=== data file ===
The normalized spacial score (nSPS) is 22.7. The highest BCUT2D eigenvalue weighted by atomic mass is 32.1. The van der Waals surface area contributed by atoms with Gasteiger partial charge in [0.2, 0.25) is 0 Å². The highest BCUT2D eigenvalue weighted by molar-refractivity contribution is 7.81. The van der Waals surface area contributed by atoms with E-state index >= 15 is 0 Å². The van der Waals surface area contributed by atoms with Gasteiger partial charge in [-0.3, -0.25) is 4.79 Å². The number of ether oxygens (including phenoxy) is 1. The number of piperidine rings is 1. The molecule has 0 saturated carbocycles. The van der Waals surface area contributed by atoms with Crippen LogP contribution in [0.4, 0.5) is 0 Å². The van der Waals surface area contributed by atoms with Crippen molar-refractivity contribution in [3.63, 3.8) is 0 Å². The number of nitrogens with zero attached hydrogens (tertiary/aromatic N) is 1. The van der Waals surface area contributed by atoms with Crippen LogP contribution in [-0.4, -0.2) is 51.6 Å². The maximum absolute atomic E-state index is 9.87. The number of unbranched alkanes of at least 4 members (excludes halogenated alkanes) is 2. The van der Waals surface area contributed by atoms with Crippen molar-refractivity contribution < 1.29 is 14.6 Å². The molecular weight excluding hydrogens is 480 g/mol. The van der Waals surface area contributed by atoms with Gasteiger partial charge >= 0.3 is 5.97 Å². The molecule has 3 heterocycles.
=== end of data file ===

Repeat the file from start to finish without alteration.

The normalized spacial score (nSPS) is 22.7. The highest BCUT2D eigenvalue weighted by atomic mass is 32.1. The van der Waals surface area contributed by atoms with Gasteiger partial charge in [0.2, 0.25) is 0 Å². The highest BCUT2D eigenvalue weighted by molar-refractivity contribution is 7.81. The van der Waals surface area contributed by atoms with E-state index >= 15 is 0 Å². The van der Waals surface area contributed by atoms with Gasteiger partial charge in [-0.3, -0.25) is 4.79 Å². The number of ether oxygens (including phenoxy) is 1. The number of piperidine rings is 1. The molecule has 0 saturated carbocycles. The van der Waals surface area contributed by atoms with Crippen LogP contribution in [0.4, 0.5) is 0 Å². The van der Waals surface area contributed by atoms with Crippen molar-refractivity contribution in [3.63, 3.8) is 0 Å². The number of nitrogens with zero attached hydrogens (tertiary/aromatic N) is 1. The van der Waals surface area contributed by atoms with Crippen LogP contribution in [-0.4, -0.2) is 51.6 Å². The maximum absolute atomic E-state index is 9.87. The number of unbranched alkanes of at least 4 members (excludes halogenated alkanes) is 2. The van der Waals surface area contributed by atoms with Crippen molar-refractivity contribution < 1.29 is 14.6 Å². The molecular weight excluding hydrogens is 480 g/mol. The van der Waals surface area contributed by atoms with Gasteiger partial charge >= 0.3 is 5.97 Å². The molecule has 3 heterocycles.